"A fool and his money are soon parted." -- Thomas Tusser
Yesterday's reversal in equities put a dagger in the heart of the ursine crowd as they scratched their heads and wondered "what can get 'em down."
But was the rally justified?
The ramp in crude oil -- Goldman Sachs is now forecasting that crude oil could increase to $150 to $200 a barrel in the next two years -- to unprecedented levels represents a challenge to any meaningful market rise from here, however, some other headwinds seem to be surfacing.
Bond Market Bruised by Bailouts
For one, bonds are breaking down, and yields have made a multi-month high. The culprit? Not an improving economy but rather the largest domestic financial bailout in history has caused dollar-denominated debt holders to liquidate. Should the pattern of rising interest rates continue, loans will be more expensive and stocks will face an increasing competitive threat.
Cisco's Big Slowdown
. At the time of Cisco's earnings release, the media heralded its results as a beat. Wrong again.
Cisco's reduced share count had a lot to do with the modest EPS beat (from previously lowered expectations). Going forward, the outlook is dimming as the company's domestic orders are up by only 5%, continuing the decelerating rate of growth of the last three quarters, buoyed by the "assistance" of the government sector (a dominant theme these days) as federal orders rose by almost 20%. If one took out government orders, I estimate that U.S. orders would have risen by about 3%.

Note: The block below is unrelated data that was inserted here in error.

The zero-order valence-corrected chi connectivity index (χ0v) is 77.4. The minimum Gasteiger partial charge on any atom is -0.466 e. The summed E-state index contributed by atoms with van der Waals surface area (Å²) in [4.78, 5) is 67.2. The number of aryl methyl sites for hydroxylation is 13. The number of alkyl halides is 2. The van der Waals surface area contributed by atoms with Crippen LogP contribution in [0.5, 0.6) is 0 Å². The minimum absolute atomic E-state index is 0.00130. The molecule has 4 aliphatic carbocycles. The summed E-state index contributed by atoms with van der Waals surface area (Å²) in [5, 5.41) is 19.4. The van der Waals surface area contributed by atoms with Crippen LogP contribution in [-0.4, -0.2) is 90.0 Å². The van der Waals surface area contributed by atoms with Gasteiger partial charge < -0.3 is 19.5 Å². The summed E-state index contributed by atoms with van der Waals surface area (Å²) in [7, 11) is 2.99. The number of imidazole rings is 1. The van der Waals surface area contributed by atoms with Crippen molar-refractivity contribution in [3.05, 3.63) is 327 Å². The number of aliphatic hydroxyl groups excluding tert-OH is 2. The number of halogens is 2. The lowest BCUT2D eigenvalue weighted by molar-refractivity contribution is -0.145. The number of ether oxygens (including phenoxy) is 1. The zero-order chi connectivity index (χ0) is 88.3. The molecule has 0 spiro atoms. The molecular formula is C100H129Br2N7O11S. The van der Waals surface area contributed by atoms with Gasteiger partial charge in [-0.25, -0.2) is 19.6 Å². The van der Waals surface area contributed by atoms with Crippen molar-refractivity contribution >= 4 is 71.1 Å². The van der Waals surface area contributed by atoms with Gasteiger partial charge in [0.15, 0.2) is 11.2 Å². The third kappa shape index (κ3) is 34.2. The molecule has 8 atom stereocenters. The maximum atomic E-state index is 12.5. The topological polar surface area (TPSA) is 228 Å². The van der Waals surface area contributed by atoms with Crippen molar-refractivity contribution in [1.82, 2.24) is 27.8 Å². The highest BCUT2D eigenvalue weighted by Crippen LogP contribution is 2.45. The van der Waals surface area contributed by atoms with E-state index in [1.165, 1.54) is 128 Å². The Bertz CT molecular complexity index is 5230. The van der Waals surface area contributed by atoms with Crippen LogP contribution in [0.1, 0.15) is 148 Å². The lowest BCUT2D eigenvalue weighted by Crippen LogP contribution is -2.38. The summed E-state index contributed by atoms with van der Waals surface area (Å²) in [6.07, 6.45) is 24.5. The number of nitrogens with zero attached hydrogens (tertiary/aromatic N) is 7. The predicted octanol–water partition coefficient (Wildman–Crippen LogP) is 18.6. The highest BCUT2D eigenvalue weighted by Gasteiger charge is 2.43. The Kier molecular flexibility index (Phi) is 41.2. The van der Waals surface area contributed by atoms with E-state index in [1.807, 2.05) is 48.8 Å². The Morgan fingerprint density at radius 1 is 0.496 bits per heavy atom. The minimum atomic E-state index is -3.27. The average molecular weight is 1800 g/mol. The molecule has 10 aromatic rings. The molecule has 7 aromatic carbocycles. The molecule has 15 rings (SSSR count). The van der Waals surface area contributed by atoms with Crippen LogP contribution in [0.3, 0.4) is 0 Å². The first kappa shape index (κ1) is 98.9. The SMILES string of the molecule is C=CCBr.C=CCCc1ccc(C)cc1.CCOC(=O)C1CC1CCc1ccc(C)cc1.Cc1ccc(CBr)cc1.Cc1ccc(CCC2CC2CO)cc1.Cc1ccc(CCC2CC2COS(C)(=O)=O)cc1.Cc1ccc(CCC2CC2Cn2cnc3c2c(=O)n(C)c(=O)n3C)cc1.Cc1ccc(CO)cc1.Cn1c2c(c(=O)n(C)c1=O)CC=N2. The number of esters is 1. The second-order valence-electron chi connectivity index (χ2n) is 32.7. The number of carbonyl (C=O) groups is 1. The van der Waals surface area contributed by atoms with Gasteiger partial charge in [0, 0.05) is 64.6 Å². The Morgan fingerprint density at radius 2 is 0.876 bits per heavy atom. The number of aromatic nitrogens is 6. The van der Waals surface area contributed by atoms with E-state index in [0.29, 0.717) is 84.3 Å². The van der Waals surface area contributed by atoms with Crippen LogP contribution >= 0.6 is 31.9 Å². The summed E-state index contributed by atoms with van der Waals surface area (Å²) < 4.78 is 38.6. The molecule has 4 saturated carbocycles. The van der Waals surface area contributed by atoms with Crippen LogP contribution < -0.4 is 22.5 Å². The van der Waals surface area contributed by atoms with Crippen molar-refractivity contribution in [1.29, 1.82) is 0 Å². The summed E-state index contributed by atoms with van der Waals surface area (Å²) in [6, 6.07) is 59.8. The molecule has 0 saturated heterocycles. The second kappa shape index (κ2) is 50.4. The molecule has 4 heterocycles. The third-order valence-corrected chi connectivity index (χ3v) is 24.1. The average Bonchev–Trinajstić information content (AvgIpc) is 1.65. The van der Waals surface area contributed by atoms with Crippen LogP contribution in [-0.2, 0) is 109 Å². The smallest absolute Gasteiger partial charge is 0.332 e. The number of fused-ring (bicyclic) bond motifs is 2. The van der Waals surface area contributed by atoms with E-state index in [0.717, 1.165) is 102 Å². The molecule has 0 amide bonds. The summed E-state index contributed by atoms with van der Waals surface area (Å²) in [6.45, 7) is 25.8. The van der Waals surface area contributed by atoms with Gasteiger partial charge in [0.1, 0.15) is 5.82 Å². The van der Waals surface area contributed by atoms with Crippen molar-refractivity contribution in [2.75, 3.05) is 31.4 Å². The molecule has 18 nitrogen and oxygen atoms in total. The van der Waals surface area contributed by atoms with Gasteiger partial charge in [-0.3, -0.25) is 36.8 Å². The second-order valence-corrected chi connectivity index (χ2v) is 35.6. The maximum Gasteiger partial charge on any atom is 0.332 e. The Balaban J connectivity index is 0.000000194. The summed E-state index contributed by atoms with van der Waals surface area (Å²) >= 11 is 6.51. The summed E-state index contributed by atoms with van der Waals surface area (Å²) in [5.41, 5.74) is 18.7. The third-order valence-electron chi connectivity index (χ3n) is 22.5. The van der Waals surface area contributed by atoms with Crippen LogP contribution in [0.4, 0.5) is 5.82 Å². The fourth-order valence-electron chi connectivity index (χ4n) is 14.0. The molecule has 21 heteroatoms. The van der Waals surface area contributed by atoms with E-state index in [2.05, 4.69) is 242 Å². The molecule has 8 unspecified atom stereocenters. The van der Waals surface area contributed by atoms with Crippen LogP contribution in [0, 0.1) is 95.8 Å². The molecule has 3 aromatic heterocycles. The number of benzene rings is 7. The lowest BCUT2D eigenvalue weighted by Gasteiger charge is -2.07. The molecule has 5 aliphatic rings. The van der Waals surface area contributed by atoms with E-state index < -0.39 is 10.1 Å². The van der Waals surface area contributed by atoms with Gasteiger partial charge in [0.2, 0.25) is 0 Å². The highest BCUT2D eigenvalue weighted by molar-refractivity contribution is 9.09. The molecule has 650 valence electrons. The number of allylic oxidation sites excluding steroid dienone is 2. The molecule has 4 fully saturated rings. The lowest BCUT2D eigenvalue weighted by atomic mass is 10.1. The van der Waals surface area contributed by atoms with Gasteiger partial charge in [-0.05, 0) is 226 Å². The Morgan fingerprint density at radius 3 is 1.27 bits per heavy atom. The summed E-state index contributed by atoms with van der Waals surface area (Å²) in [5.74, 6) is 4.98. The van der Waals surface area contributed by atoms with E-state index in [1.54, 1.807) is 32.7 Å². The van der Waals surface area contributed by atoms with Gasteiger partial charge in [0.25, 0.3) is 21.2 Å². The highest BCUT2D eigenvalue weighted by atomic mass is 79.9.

Even emerging market orders are slipping now, despite the China build being aided by the Olympics. In the aggregate, specific regional orders are down by 30% to 60% vs. growth rates of six months ago.
Another Mess for Mother Merrill
disclosed that its so-called Level 3 assets rose by over 70%, to $82.4 billion. Not a mention in the "media."
Fannie Mae Lives in the Red
lot is deteriorating, with losses four times larger than consensus and reported exposure to subprime and Alt-A of $51 billion and $344 billion, respectively. Meanwhile, the dividend is cut and the company plans to raise at least $6 billion of new capital.
Moody's downgraded the company's strength to "B," seeing nearly $10 billion of losses in 2008-09. And, by the way, the company sees the housing depression continuing into next year.
Don't Like What I See Ahead
All these things said, we appear to be back to an investment landscape that is characterized by chasing price, and, in the fullness of time, the cost to investors might be large. Bulls scoff at this negativity, as they are wont to do, expressing the view that the market is looking over the credit/economic valley.
I respectfully suggest that I, too, am looking over the valley, and I don't like what I see.
At the time of publication, Kass and/or his funds were short Fannie Mae, although holdings can change at any time.
Doug Kass is founder and president of Seabreeze Partners Management, Inc., and the general partner and investment manager of Seabreeze Partners Short LP and Seabreeze Partners Short Offshore Fund, Ltd.